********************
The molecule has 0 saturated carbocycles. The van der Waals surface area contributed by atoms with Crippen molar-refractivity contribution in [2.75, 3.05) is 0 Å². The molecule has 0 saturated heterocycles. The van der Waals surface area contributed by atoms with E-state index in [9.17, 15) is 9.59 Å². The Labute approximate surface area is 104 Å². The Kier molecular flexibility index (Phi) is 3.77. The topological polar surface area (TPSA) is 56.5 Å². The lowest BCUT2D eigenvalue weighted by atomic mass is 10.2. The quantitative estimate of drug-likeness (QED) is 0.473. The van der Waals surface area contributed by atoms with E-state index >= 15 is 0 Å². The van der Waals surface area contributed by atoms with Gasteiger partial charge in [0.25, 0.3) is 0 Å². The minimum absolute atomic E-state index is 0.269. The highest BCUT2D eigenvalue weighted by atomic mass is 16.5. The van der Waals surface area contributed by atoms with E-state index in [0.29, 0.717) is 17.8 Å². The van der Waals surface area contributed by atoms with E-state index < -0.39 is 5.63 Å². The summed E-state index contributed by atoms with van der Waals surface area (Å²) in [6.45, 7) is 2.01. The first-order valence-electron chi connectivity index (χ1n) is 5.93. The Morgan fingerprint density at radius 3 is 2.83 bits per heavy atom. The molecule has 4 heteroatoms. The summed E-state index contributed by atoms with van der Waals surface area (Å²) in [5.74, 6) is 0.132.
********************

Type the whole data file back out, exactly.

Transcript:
The molecule has 0 saturated carbocycles. The van der Waals surface area contributed by atoms with Crippen molar-refractivity contribution in [2.75, 3.05) is 0 Å². The molecule has 0 saturated heterocycles. The van der Waals surface area contributed by atoms with E-state index in [9.17, 15) is 9.59 Å². The Labute approximate surface area is 104 Å². The Kier molecular flexibility index (Phi) is 3.77. The topological polar surface area (TPSA) is 56.5 Å². The lowest BCUT2D eigenvalue weighted by atomic mass is 10.2. The quantitative estimate of drug-likeness (QED) is 0.473. The van der Waals surface area contributed by atoms with E-state index >= 15 is 0 Å². The van der Waals surface area contributed by atoms with Gasteiger partial charge in [0.25, 0.3) is 0 Å². The minimum absolute atomic E-state index is 0.269. The highest BCUT2D eigenvalue weighted by atomic mass is 16.5. The van der Waals surface area contributed by atoms with E-state index in [0.29, 0.717) is 17.8 Å². The van der Waals surface area contributed by atoms with E-state index < -0.39 is 5.63 Å². The summed E-state index contributed by atoms with van der Waals surface area (Å²) in [6.45, 7) is 2.01. The first-order valence-electron chi connectivity index (χ1n) is 5.93. The Morgan fingerprint density at radius 3 is 2.83 bits per heavy atom. The molecule has 4 heteroatoms. The summed E-state index contributed by atoms with van der Waals surface area (Å²) in [5.74, 6) is 0.132.